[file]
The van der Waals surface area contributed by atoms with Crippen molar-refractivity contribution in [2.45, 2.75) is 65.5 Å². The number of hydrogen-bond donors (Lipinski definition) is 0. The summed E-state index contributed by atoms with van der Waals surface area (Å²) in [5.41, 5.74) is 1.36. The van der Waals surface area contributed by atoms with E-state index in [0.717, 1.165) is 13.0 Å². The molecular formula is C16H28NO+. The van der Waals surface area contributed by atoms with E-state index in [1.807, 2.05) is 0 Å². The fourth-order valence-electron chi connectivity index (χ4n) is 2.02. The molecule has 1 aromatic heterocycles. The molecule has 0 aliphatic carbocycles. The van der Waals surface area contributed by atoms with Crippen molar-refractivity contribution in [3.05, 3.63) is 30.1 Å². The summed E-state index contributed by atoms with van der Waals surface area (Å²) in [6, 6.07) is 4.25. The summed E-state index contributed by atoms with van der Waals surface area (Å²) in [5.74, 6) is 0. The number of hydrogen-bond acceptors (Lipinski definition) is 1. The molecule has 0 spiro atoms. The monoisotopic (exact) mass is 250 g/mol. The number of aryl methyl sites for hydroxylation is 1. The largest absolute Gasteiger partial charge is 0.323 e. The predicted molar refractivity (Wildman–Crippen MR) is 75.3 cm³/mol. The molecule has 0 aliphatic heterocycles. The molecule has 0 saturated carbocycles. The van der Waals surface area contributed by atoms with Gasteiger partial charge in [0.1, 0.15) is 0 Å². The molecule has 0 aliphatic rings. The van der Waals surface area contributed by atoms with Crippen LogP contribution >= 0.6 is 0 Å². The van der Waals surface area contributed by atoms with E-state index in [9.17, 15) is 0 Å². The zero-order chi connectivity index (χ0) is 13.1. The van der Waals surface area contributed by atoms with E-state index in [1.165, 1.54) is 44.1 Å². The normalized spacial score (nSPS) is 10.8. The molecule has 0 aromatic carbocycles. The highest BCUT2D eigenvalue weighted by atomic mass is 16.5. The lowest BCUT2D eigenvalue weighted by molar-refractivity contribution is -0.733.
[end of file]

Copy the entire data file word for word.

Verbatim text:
The van der Waals surface area contributed by atoms with Crippen molar-refractivity contribution in [2.45, 2.75) is 65.5 Å². The number of hydrogen-bond donors (Lipinski definition) is 0. The summed E-state index contributed by atoms with van der Waals surface area (Å²) in [5.41, 5.74) is 1.36. The van der Waals surface area contributed by atoms with E-state index in [0.717, 1.165) is 13.0 Å². The molecular formula is C16H28NO+. The van der Waals surface area contributed by atoms with E-state index in [1.807, 2.05) is 0 Å². The fourth-order valence-electron chi connectivity index (χ4n) is 2.02. The molecule has 1 aromatic heterocycles. The molecule has 0 aliphatic carbocycles. The van der Waals surface area contributed by atoms with Crippen molar-refractivity contribution in [3.05, 3.63) is 30.1 Å². The summed E-state index contributed by atoms with van der Waals surface area (Å²) in [6, 6.07) is 4.25. The summed E-state index contributed by atoms with van der Waals surface area (Å²) in [5.74, 6) is 0. The number of hydrogen-bond acceptors (Lipinski definition) is 1. The molecule has 0 spiro atoms. The monoisotopic (exact) mass is 250 g/mol. The number of aryl methyl sites for hydroxylation is 1. The largest absolute Gasteiger partial charge is 0.323 e. The predicted molar refractivity (Wildman–Crippen MR) is 75.3 cm³/mol. The molecule has 0 aliphatic heterocycles. The molecule has 0 saturated carbocycles. The van der Waals surface area contributed by atoms with Gasteiger partial charge in [0.1, 0.15) is 0 Å². The molecule has 0 aliphatic rings. The van der Waals surface area contributed by atoms with Crippen LogP contribution >= 0.6 is 0 Å². The van der Waals surface area contributed by atoms with E-state index in [9.17, 15) is 0 Å². The zero-order chi connectivity index (χ0) is 13.1. The van der Waals surface area contributed by atoms with E-state index in [1.165, 1.54) is 44.1 Å². The normalized spacial score (nSPS) is 10.8. The molecule has 0 aromatic carbocycles. The highest BCUT2D eigenvalue weighted by atomic mass is 16.5. The lowest BCUT2D eigenvalue weighted by molar-refractivity contribution is -0.733.